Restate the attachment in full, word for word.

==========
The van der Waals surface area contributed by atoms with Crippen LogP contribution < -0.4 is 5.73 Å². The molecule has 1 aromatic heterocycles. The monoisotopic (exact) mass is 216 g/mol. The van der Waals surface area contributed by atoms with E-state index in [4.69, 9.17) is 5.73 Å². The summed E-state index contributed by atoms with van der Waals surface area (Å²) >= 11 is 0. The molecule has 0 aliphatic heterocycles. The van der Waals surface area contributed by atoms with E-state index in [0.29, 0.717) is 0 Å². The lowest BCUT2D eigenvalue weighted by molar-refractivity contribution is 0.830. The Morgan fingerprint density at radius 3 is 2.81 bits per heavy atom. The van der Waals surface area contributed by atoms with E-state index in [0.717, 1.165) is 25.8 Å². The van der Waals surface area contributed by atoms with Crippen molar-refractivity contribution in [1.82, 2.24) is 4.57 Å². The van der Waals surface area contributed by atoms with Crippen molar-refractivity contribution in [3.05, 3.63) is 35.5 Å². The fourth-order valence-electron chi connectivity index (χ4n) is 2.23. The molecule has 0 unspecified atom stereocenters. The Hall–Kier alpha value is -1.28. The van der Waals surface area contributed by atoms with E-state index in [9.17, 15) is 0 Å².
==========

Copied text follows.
The van der Waals surface area contributed by atoms with Crippen LogP contribution < -0.4 is 5.73 Å². The molecule has 1 aromatic heterocycles. The monoisotopic (exact) mass is 216 g/mol. The van der Waals surface area contributed by atoms with E-state index in [4.69, 9.17) is 5.73 Å². The summed E-state index contributed by atoms with van der Waals surface area (Å²) >= 11 is 0. The molecule has 0 aliphatic heterocycles. The van der Waals surface area contributed by atoms with E-state index in [0.29, 0.717) is 0 Å². The lowest BCUT2D eigenvalue weighted by molar-refractivity contribution is 0.830. The Morgan fingerprint density at radius 3 is 2.81 bits per heavy atom. The van der Waals surface area contributed by atoms with E-state index in [0.717, 1.165) is 25.8 Å². The van der Waals surface area contributed by atoms with Crippen molar-refractivity contribution in [1.82, 2.24) is 4.57 Å². The van der Waals surface area contributed by atoms with Crippen molar-refractivity contribution in [3.05, 3.63) is 35.5 Å². The fourth-order valence-electron chi connectivity index (χ4n) is 2.23. The molecule has 0 unspecified atom stereocenters. The Hall–Kier alpha value is -1.28. The van der Waals surface area contributed by atoms with E-state index in [9.17, 15) is 0 Å².